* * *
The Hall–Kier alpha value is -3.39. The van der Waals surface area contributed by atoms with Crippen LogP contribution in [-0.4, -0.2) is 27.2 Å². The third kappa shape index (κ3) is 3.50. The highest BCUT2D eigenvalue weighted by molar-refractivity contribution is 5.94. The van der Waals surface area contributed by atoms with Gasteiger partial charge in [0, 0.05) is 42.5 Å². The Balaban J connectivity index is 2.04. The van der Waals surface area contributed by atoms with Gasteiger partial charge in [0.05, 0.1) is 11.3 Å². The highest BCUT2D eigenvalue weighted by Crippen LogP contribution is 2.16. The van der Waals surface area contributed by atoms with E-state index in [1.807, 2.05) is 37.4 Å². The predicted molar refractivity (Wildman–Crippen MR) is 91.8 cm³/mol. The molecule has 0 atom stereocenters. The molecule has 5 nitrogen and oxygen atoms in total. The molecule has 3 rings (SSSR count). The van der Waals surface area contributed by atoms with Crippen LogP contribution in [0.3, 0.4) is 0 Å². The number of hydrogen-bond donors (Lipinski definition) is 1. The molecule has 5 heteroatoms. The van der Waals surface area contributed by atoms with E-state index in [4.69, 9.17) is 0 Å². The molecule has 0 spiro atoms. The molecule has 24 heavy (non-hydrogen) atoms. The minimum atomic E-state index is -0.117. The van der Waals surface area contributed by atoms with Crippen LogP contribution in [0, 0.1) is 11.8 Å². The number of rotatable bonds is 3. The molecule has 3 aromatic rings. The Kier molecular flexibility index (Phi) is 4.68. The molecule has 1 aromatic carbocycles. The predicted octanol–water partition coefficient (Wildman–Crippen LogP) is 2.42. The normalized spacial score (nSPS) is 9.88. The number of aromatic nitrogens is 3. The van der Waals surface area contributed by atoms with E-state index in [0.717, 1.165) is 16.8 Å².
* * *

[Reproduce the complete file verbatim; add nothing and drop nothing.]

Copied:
The Hall–Kier alpha value is -3.39. The van der Waals surface area contributed by atoms with Crippen LogP contribution in [-0.4, -0.2) is 27.2 Å². The third kappa shape index (κ3) is 3.50. The highest BCUT2D eigenvalue weighted by molar-refractivity contribution is 5.94. The van der Waals surface area contributed by atoms with Gasteiger partial charge in [0, 0.05) is 42.5 Å². The Balaban J connectivity index is 2.04. The van der Waals surface area contributed by atoms with Gasteiger partial charge in [0.05, 0.1) is 11.3 Å². The highest BCUT2D eigenvalue weighted by Crippen LogP contribution is 2.16. The van der Waals surface area contributed by atoms with E-state index in [1.807, 2.05) is 37.4 Å². The predicted molar refractivity (Wildman–Crippen MR) is 91.8 cm³/mol. The molecule has 0 atom stereocenters. The molecule has 5 nitrogen and oxygen atoms in total. The molecule has 3 rings (SSSR count). The van der Waals surface area contributed by atoms with Crippen LogP contribution in [0.3, 0.4) is 0 Å². The number of hydrogen-bond donors (Lipinski definition) is 1. The molecule has 5 heteroatoms. The van der Waals surface area contributed by atoms with E-state index in [4.69, 9.17) is 0 Å². The molecule has 0 spiro atoms. The molecule has 24 heavy (non-hydrogen) atoms. The minimum atomic E-state index is -0.117. The van der Waals surface area contributed by atoms with Crippen LogP contribution in [0, 0.1) is 11.8 Å². The number of rotatable bonds is 3. The molecule has 3 aromatic rings. The Kier molecular flexibility index (Phi) is 4.68. The molecule has 1 aromatic carbocycles. The predicted octanol–water partition coefficient (Wildman–Crippen LogP) is 2.42. The normalized spacial score (nSPS) is 9.88. The number of aromatic nitrogens is 3. The van der Waals surface area contributed by atoms with E-state index in [0.717, 1.165) is 16.8 Å².